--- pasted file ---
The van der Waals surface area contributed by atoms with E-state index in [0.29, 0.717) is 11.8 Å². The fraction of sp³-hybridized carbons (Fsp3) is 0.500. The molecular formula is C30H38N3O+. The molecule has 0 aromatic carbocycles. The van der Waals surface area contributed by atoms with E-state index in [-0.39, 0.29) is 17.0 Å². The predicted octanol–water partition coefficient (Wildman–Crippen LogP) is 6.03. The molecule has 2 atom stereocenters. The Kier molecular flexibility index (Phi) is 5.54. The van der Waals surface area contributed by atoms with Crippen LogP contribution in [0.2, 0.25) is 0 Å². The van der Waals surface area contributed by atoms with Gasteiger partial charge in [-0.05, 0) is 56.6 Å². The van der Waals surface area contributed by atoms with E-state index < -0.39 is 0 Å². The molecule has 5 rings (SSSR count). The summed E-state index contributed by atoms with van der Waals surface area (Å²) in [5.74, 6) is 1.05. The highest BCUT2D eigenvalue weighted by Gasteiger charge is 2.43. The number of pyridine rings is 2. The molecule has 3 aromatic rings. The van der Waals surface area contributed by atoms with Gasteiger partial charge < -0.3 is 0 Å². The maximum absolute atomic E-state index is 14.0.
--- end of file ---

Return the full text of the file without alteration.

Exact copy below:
The van der Waals surface area contributed by atoms with E-state index in [0.29, 0.717) is 11.8 Å². The fraction of sp³-hybridized carbons (Fsp3) is 0.500. The molecular formula is C30H38N3O+. The molecule has 0 aromatic carbocycles. The van der Waals surface area contributed by atoms with E-state index in [-0.39, 0.29) is 17.0 Å². The predicted octanol–water partition coefficient (Wildman–Crippen LogP) is 6.03. The molecule has 2 atom stereocenters. The Kier molecular flexibility index (Phi) is 5.54. The van der Waals surface area contributed by atoms with Crippen LogP contribution in [0.2, 0.25) is 0 Å². The van der Waals surface area contributed by atoms with Gasteiger partial charge in [-0.05, 0) is 56.6 Å². The van der Waals surface area contributed by atoms with E-state index < -0.39 is 0 Å². The molecule has 5 rings (SSSR count). The summed E-state index contributed by atoms with van der Waals surface area (Å²) in [5.74, 6) is 1.05. The highest BCUT2D eigenvalue weighted by Gasteiger charge is 2.43. The number of pyridine rings is 2. The molecule has 3 aromatic rings. The van der Waals surface area contributed by atoms with Gasteiger partial charge < -0.3 is 0 Å². The maximum absolute atomic E-state index is 14.0.